Oxygen vacancies in perovskite oxide piezoelectrics
1Microelectronics Research Unit, Faculty of Information Technology and Electrical Engineering, University of Oulu, P.O. Box 4500, FI-90014 Oulu, Finland
2Institute of Physics of the Czech Academy of Sciences, Na Slovance 2, 18221 Prague, Czech Republic
|Online Access:||PDF Full Text (PDF, 1.5 MB)|
|Persistent link:|| http://urn.fi/urn:nbn:fi-fe202102124597
Multidisciplinary Digital Publishing Institute,
|Publish Date:|| 2021-02-12
The excellent electro-mechanical properties of perovskite oxide ferroelectrics make these materials major piezoelectrics. Oxygen vacancies are believed to easily form, migrate, and strongly affect ferroelectric behavior and, consequently, the piezoelectric performance of these materials and devices based thereon. Mobile oxygen vacancies were proposed to explain high-temperature chemical reactions half a century ago. Today the chemistry-enabled concept of mobile oxygen vacancies has been extrapolated to arbitrary physical conditions and numerous effects and is widely accepted. Here, this popular concept is questioned. The concept is shown to conflict with our modern physical understanding of ferroelectrics. Basic electronic processes known from mature semiconductor physics are demonstrated to explain the key observations that are groundlessly ascribed to mobile oxygen vacancies. The concept of mobile oxygen vacancies is concluded to be misleading.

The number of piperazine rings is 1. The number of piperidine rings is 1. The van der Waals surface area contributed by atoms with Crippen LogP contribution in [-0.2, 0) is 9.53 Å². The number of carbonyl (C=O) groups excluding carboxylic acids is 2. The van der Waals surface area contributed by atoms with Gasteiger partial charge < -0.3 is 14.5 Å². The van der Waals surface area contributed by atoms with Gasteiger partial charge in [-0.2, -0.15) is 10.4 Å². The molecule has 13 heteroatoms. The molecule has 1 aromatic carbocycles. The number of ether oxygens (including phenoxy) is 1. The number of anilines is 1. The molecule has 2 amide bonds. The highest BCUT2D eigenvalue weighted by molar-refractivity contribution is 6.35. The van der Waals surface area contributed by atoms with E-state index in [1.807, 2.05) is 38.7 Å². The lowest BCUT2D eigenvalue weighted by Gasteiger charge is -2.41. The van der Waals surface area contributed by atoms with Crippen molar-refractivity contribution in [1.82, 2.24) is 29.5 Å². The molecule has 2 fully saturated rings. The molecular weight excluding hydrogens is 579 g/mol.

|Type of Publication:||
A1 Journal article – refereed
|Field of Science:||
114 Physical sciences
216 Materials engineering
Thisworkwas supported in part by the Czech Science Foundation (Grant No. 19-09671S) and the European Structural and Investment Funds and theMinistry of Education, Youth and Sports of the Czech Republic through Program “Research, Development and Education” (Project No. SOLID21CZ.02.1.01/0.0/0.0/16_019/0000760).
© 2020 by the author. Licensee MDPI, Basel, Switzerland. This article is an open access article distributed under the terms and conditions of the Creative Commons Attribution (CC BY) license (http://creativecommons.org/licenses/by/4.0/).